10 Tips on How to Prevent Lameness in Horses

10 Tips on How to Prevent Lameness in Horses featured image

Preventing lameness in horses is important, whether you ride competitively or for pleasure. An unsound horse should not be ridden, resulting in many weeks of lost training for horse and rider. Unsoundness also disrupts show schedules and can derail competitive plans for an entire year if a horse misses certain competitions.

Fortunately, there are many steps you can take to keep your horse sound. From selecting a horse whose conformation is suited to your chosen discipline to practicing good overall horse care, you can keep your horse fit and sound for many years to come.

Disadvantages of Lameness

When a horse goes lame, you can’t ride them. Riding a lame horse can injure it further and will almost certainly cause pain. You certainly don’t want to hurt your horse!

do not ride a lame horse

If you’re riding and you feel the telltale hitch or skip in your horse’s stride that indicates lameness, bring your horse back to a walk, then halt and dismount. Walk your horse back to the barn where you can evaluate her to pinpoint the source of lameness. It may be as simple as a thrown shoe or as complex as a sore back.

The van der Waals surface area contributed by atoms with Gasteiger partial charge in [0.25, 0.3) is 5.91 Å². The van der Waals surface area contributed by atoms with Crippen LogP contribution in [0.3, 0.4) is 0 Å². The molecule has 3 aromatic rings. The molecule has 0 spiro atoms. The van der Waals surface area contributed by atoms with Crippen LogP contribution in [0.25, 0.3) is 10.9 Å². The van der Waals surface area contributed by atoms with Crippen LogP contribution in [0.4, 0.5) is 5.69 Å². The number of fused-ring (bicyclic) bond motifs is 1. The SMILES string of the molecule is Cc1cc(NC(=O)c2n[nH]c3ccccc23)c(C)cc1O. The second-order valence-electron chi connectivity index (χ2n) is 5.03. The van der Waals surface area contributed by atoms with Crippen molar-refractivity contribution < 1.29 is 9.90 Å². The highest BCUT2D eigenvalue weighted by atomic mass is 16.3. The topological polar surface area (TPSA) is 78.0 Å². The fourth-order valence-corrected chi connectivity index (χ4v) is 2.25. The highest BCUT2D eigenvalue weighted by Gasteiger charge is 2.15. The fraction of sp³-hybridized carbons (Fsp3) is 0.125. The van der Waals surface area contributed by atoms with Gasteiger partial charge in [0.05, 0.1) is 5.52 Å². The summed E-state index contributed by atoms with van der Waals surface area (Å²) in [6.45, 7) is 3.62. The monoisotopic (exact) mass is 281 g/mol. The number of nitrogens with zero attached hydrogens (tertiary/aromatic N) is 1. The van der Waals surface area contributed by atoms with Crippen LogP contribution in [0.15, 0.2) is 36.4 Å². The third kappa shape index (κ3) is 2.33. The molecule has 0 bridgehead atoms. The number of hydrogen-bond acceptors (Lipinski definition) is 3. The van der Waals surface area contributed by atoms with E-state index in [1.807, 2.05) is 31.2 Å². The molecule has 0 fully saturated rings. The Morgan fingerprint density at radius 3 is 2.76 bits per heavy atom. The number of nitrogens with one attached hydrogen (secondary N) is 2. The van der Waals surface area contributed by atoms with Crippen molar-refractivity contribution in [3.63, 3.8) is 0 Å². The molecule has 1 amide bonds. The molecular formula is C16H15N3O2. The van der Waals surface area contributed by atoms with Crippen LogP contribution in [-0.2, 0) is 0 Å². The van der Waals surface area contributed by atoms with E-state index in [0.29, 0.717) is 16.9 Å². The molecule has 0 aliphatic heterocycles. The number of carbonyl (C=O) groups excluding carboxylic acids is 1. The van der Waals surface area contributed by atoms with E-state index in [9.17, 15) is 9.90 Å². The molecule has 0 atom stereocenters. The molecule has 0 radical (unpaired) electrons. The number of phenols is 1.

Lameness can be a real disruption in your training schedule. Not only do you lose days to lameness, but your horse may also lose muscle tone if it’s on stall rest for a while.

A lame horse can also derail any hopes you have of winning coveted breed titles, championships or spots at major horse shows if you’re chasing points. If you need to accumulate a certain number of points at local shows or rated shows, and you have to miss some due to lameness, you may not qualify for championship shows and awards. For the competitive horse and rider team, this can be an upsetting setback.

There’s no fun in having a horse if you can’t ride. Making sure your horse is sound and healthy keeps you both enjoying time together in the ring or on the trail.

10 Tips on How to Prevent Lameness in Horses

To keep you and your horse in the running for the ribbons, use these tips to prevent lameness in horses:

  1.  Choose the right horse for the right sport: Each horse’s conformation differs depending on the breed and the individual equine. When you’re shopping for a horse, choose one with the conformation and breed characteristics suited to the discipline you wish to ride in. Competition horses must have strong, sturdy legs and feet as well as overall good health to remain sound. Trying to compete with a horse unsuited to the discipline you’re showing in isn’t fair to either you or the horse and may contribute towards lameness. Choose the right horse for the job.